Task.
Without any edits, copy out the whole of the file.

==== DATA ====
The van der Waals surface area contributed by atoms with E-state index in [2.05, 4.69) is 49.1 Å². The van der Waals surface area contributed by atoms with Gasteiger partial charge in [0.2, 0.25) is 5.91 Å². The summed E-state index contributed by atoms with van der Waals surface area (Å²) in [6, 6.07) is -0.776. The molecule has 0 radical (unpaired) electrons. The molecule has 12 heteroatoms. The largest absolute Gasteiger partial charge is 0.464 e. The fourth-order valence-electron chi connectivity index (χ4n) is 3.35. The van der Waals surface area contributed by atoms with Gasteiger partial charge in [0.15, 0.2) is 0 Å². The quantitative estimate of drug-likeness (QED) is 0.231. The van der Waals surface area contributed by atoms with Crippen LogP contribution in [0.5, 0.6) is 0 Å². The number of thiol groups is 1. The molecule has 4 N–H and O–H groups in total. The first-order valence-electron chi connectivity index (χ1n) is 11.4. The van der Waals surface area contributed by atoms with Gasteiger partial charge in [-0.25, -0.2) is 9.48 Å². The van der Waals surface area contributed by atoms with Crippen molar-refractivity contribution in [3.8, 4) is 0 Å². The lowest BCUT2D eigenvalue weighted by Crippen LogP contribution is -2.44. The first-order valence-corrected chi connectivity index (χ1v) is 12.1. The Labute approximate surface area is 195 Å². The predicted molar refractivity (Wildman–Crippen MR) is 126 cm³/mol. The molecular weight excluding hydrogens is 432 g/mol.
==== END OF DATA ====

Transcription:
The van der Waals surface area contributed by atoms with E-state index in [2.05, 4.69) is 49.1 Å². The van der Waals surface area contributed by atoms with Gasteiger partial charge in [0.2, 0.25) is 5.91 Å². The summed E-state index contributed by atoms with van der Waals surface area (Å²) in [6, 6.07) is -0.776. The molecule has 0 radical (unpaired) electrons. The molecule has 12 heteroatoms. The largest absolute Gasteiger partial charge is 0.464 e. The fourth-order valence-electron chi connectivity index (χ4n) is 3.35. The van der Waals surface area contributed by atoms with Gasteiger partial charge in [0.15, 0.2) is 0 Å². The quantitative estimate of drug-likeness (QED) is 0.231. The van der Waals surface area contributed by atoms with Crippen LogP contribution in [0.5, 0.6) is 0 Å². The number of thiol groups is 1. The molecule has 4 N–H and O–H groups in total. The first-order valence-electron chi connectivity index (χ1n) is 11.4. The van der Waals surface area contributed by atoms with Gasteiger partial charge in [-0.25, -0.2) is 9.48 Å². The van der Waals surface area contributed by atoms with Crippen molar-refractivity contribution in [3.8, 4) is 0 Å². The lowest BCUT2D eigenvalue weighted by Crippen LogP contribution is -2.44. The first-order valence-corrected chi connectivity index (χ1v) is 12.1. The Labute approximate surface area is 195 Å². The predicted molar refractivity (Wildman–Crippen MR) is 126 cm³/mol. The molecular weight excluding hydrogens is 432 g/mol.